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Gems In The Field Of Bounded Queries
"... Let A be a set. Given {x1 , . . . , xn}, I may want to know (1) which elements of {x1 , . . . , xn} are in A, (2) how many elements of {x1 , . . . , xn} are in A, or (3) is {x1 , . . . , xn}#A  even. All of these can be determined with n queries to A. For which A,n can we get by with fe ..."
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Let A be a set. Given {x1 , . . . , xn}, I may want to know (1) which elements of {x1 , . . . , xn} are in A, (2) how many elements of {x1 , . . . , xn} are in A, or (3) is {x1 , . . . , xn}#A  even. All of these can be determined with n queries to A. For which A,n can we get by with fewer queries? Other questions involving `how many queries do you need to . . .' have been posed and (some) answered. This article is a survey of the gems in the fieldthe results that both answer an interesting question and have a nice proof. Keywords: Queries, Computability
Universität Heidelberg
"... 1 For a fixed set A, the number of queries to A needed in order to decide a set S is a measure of S’s complexity. We consider the complexity of certain sets defined in terms of A: ODD A n = {(x1,..., xn) : # A n (x1,..., xn) is odd} and, for m ≥ 2, MODm A n = {(x1,..., xn) : # A n (x1,..., xn) � ≡ ..."
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1 For a fixed set A, the number of queries to A needed in order to decide a set S is a measure of S’s complexity. We consider the complexity of certain sets defined in terms of A: ODD A n = {(x1,..., xn) : # A n (x1,..., xn) is odd} and, for m ≥ 2, MODm A n = {(x1,..., xn) : # A n (x1,..., xn) � ≡ 0 (mod m)}, where # A n (x1,..., xn) = A(x1) + · · · + A(xn). (We identify A(x) with χA(x), where χA is the characteristic function of A.) If A is a nonrecursive semirecursive set or if A is a jump, we give tight bounds on the number of queries needed in order to decide ODD A n and MODm A n: • ODD A n can be decided with n parallel queries to A, but not with n − 1. • ODD A n can be decided with ⌈log(n + 1) ⌉ sequential queries to A but not with ⌈log(n + 1) ⌉ − 1. • MODm A n can be decided with ⌈n/m ⌉ + ⌊n/m ⌋ parallel queries to A but not with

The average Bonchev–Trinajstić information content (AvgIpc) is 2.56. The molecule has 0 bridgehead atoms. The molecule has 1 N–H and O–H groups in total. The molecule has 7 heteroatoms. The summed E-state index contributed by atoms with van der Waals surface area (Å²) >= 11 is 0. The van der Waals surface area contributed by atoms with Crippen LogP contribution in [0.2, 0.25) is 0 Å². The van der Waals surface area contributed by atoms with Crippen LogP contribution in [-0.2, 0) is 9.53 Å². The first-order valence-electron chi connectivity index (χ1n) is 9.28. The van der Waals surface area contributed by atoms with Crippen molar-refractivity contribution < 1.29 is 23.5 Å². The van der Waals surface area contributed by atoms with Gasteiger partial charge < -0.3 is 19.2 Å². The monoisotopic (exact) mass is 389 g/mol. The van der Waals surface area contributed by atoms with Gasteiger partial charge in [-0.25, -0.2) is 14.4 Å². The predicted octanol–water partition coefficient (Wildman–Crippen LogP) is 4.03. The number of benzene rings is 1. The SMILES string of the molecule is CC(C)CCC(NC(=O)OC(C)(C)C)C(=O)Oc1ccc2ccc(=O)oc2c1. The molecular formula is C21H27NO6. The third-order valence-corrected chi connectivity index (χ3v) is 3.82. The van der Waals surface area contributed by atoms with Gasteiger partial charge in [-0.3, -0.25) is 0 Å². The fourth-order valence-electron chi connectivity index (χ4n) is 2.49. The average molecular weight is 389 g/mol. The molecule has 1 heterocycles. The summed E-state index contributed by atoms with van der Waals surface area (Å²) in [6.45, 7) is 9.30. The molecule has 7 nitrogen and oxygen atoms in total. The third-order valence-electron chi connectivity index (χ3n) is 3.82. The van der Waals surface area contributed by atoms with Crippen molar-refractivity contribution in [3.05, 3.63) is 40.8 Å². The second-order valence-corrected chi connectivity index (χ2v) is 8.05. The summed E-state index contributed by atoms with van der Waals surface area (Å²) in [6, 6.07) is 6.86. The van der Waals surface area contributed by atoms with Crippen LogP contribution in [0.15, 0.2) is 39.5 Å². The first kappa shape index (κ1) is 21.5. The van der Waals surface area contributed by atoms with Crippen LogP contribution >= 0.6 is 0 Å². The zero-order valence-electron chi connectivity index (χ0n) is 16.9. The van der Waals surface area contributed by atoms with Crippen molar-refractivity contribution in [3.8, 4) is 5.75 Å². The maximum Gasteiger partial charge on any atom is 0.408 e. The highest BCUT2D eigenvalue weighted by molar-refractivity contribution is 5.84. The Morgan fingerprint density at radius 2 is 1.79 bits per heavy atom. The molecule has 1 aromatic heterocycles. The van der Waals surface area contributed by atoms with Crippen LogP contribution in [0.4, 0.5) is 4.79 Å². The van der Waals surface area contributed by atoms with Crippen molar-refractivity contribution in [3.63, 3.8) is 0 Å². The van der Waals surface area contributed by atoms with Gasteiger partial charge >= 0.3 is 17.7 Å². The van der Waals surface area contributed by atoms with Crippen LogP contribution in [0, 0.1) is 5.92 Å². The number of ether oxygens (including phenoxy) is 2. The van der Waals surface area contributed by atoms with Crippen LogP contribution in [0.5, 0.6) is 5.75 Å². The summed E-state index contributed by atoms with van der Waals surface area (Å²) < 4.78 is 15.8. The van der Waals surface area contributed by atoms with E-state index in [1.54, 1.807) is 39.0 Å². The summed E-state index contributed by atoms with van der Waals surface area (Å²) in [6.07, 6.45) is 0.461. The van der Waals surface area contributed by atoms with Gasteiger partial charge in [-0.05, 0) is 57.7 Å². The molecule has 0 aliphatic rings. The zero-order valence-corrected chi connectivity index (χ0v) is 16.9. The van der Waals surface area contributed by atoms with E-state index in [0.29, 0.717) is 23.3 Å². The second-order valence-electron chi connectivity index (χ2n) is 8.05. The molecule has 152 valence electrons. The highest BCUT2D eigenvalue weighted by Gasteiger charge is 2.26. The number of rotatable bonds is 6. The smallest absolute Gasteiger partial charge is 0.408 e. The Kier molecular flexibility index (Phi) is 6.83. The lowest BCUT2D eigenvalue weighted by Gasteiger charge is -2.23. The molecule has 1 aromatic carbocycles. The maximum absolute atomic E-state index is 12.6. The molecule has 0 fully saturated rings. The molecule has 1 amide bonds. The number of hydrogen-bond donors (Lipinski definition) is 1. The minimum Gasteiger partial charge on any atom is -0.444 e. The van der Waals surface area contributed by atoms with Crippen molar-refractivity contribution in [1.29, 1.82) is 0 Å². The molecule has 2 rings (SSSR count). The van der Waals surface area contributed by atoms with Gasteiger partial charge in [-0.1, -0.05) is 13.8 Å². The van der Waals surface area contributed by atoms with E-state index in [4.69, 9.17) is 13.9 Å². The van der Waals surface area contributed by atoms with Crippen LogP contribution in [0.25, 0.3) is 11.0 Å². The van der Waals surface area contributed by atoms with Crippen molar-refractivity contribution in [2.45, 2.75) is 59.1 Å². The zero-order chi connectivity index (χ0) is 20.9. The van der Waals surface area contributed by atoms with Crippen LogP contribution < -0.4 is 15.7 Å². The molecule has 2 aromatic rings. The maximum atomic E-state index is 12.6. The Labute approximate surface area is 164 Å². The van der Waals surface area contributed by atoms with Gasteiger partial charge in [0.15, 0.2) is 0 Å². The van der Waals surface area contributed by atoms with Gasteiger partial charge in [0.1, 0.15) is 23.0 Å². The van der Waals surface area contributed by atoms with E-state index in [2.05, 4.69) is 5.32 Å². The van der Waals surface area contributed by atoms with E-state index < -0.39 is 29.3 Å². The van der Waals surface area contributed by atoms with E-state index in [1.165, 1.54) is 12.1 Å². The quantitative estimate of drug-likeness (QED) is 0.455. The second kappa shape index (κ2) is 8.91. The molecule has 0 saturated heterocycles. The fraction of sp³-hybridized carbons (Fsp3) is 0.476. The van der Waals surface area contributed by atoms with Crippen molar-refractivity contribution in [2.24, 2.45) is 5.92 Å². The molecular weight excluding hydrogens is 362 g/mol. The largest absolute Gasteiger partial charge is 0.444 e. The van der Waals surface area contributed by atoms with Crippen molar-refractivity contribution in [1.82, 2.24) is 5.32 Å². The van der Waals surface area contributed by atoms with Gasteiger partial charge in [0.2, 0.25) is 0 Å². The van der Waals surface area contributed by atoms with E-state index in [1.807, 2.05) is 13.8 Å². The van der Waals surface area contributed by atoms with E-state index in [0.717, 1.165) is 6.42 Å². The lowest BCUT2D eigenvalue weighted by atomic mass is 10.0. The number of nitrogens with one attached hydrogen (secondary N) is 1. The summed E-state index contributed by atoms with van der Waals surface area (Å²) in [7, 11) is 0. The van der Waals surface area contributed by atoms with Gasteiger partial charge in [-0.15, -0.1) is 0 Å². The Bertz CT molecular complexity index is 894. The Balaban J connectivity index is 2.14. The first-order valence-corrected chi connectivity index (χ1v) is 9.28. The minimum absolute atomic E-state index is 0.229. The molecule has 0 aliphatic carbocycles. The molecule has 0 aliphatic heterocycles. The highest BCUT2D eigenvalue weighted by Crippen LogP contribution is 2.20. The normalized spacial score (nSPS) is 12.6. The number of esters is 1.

A TechniquesOriented Survey of Bounded Queries
"... In the book and in a prior survey [12] the main theme has been the classification of functions: given a function, how complex is it, in this measure. In this survey we instead look at the techniques used to answer such questions. Hence each section of this paper focuses on a technique. ..."
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In the book and in a prior survey [12] the main theme has been the classification of functions: given a function, how complex is it, in this measure. In this survey we instead look at the techniques used to answer such questions. Hence each section of this paper focuses on a technique.